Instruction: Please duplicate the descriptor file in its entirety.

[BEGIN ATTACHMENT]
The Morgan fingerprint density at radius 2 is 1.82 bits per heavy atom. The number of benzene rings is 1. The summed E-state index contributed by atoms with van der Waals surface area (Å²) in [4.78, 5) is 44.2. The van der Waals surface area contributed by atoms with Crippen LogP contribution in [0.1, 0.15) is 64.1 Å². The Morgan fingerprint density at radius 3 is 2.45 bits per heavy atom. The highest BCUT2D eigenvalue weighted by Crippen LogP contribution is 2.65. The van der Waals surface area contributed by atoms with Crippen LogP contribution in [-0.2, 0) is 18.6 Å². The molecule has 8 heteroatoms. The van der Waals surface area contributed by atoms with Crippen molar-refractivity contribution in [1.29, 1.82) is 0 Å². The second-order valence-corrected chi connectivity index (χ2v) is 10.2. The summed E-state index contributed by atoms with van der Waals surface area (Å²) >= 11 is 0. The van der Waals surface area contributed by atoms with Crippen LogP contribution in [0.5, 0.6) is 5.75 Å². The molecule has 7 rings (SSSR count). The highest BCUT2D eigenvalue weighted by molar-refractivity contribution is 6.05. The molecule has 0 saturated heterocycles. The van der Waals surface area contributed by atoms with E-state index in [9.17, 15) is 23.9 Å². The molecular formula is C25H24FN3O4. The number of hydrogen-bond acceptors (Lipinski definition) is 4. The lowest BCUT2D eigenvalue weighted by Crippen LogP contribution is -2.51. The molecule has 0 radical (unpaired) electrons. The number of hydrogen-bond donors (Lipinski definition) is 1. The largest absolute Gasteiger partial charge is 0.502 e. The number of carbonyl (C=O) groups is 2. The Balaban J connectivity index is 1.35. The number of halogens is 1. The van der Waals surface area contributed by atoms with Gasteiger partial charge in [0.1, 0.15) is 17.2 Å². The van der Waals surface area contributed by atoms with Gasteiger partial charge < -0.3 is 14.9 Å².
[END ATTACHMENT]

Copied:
The Morgan fingerprint density at radius 2 is 1.82 bits per heavy atom. The number of benzene rings is 1. The summed E-state index contributed by atoms with van der Waals surface area (Å²) in [4.78, 5) is 44.2. The van der Waals surface area contributed by atoms with Crippen LogP contribution in [0.1, 0.15) is 64.1 Å². The Morgan fingerprint density at radius 3 is 2.45 bits per heavy atom. The highest BCUT2D eigenvalue weighted by Crippen LogP contribution is 2.65. The van der Waals surface area contributed by atoms with Crippen LogP contribution in [-0.2, 0) is 18.6 Å². The molecule has 8 heteroatoms. The van der Waals surface area contributed by atoms with Crippen molar-refractivity contribution in [1.29, 1.82) is 0 Å². The second-order valence-corrected chi connectivity index (χ2v) is 10.2. The summed E-state index contributed by atoms with van der Waals surface area (Å²) >= 11 is 0. The van der Waals surface area contributed by atoms with Crippen LogP contribution in [0.5, 0.6) is 5.75 Å². The molecule has 7 rings (SSSR count). The highest BCUT2D eigenvalue weighted by molar-refractivity contribution is 6.05. The molecule has 0 saturated heterocycles. The van der Waals surface area contributed by atoms with E-state index in [9.17, 15) is 23.9 Å². The molecular formula is C25H24FN3O4. The number of hydrogen-bond acceptors (Lipinski definition) is 4. The lowest BCUT2D eigenvalue weighted by Crippen LogP contribution is -2.51. The molecule has 0 radical (unpaired) electrons. The number of hydrogen-bond donors (Lipinski definition) is 1. The largest absolute Gasteiger partial charge is 0.502 e. The number of carbonyl (C=O) groups is 2. The Balaban J connectivity index is 1.35. The number of halogens is 1. The van der Waals surface area contributed by atoms with Gasteiger partial charge in [0.1, 0.15) is 17.2 Å². The van der Waals surface area contributed by atoms with Gasteiger partial charge < -0.3 is 14.9 Å².